Padres Take Big Risk on Day 1 of 2020 MLB Draft

PEORIA, ARIZONA - FEBRUARY 22: Executive V.P./General Manager A.J. Preller talks to the media at Peoria Stadium on February 22, 2019 in Peoria, Arizona. (Photo by Jennifer Stewart/Getty Images)
PEORIA, ARIZONA - FEBRUARY 22: Executive V.P./General Manager A.J. Preller talks to the media at Peoria Stadium on February 22, 2019 in Peoria, Arizona. (Photo by Jennifer Stewart/Getty Images) /

We take a look at who the San Diego Padres took on day one of the 2020 MLB Draft and how those picks could end up being huge risks.

The MLB Draft is always a bit of a crapshoot. Trying to predict how 18-22-year-old kids will develop is a fool’s errand. And the San Diego Padres made that evaluation even more difficult by taking two high school kids in the first round.

Taking high school players in the first round is always a huge risk, but it can always lead to the biggest reward.

However, this year it comes with an even higher risk as most high school players didn’t get to play much of a senior season, so we have very little information to go off of with these players.

In case you missed it, here is our quick profile on the Padres eighth overall pick in Robert Hassell III and our write-up on their 34th overall pick, Justin Lange.

Obviously the Padres know way more about these guys than we do, but still, taking two high school kids in the first round is very risky.

Normally when a team has multiple top 40 picks you want to take a safe player at or under slot value and then take a big risk on a high school player you can sign over slot value.

The Padres, who have plenty of bonus pool money because of their additional picks, should have the funds to make a push to sign both players.

But something else to keep in mind is that if they aren’t able to sign one of these players, they’ll get that pick back next year.

And that could have played into this decision as well. Perhaps the Padres figured they take a shot on signing one of these high school kids with upside, and if it doesn’t work out they’ll get that pick back for next year when we’ll likely have an even better crop of players to choose from with more a sample size to evaluate them on.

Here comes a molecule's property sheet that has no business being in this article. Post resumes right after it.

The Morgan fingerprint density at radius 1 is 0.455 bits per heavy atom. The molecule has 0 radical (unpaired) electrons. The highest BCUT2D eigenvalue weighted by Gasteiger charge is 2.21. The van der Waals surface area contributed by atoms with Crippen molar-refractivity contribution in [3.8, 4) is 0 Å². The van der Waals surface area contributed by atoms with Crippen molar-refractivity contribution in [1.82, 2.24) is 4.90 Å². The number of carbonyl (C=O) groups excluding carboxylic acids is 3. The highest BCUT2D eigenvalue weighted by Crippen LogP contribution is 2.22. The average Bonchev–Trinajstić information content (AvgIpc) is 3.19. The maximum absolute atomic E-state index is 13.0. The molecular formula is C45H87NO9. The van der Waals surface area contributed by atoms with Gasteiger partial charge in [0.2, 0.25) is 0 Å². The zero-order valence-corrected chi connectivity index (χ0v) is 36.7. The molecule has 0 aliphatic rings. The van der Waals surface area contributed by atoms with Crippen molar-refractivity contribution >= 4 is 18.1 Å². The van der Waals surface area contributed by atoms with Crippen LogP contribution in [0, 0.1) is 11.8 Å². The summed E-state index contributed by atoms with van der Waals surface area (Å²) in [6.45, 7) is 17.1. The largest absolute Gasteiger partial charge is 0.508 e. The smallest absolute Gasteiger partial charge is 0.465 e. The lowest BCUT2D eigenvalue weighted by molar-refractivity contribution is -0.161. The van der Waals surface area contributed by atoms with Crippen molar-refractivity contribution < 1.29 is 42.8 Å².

But even that strategy doesn’t make a ton of sense as there were still a lot of good and safe players on the board when the Padres drafted.

With the eighth pick, they could have taken a safe bet in a college arm like Reid Detmers who went 10th overall.

And honestly, there were better high school players available (at least in my opinion) like Zac Veen and Mick Abel.

Maybe the Padres believe Hassell will be the better players, but it’s also possible they had this game plan in mind and knew they couldn’t sign someone like Veen or Abel AND sign another high school player with their 34th pick.

At 34 they could have taken someone safe like Tanner Burns who has the upside to be a top 15 player had injuries not held him back at Auburn.

Instead, they took another chance at signing a high school player in drafting Lange.

But his value at 34 seems right on par considering FanGraphs had him ranked 36th overall in this draft class.

The Padres have gone high school heavy in recent drafts taking the likes of Xavier Edwards, Ryan Weathers, and MacKenzie Gore all out of high school in the first round.

However, going back further, high school picks in the first-round have not really worked out.

Guys like Hudson Potts (2016), Walker Weickel (2012), Zach Eflin (2012), Max Fried (2012), Brett Austin (2011), Joe Ross (2011), and Karsten Whitson (2010 — didn’t sign).

Some of them have had gone on to have fine careers (mostly for other teams), but none of them have really become superstars.

And obviously the case is still out on the most recent picks like Gore.

Next. Best Day 2 Players Available. dark

I’m not trying to discourage any of you with these picks, just pointing out the risk the Padres took by selecting to high school guys. Hopefully it pans out and at least one of these guys turns into a superstar.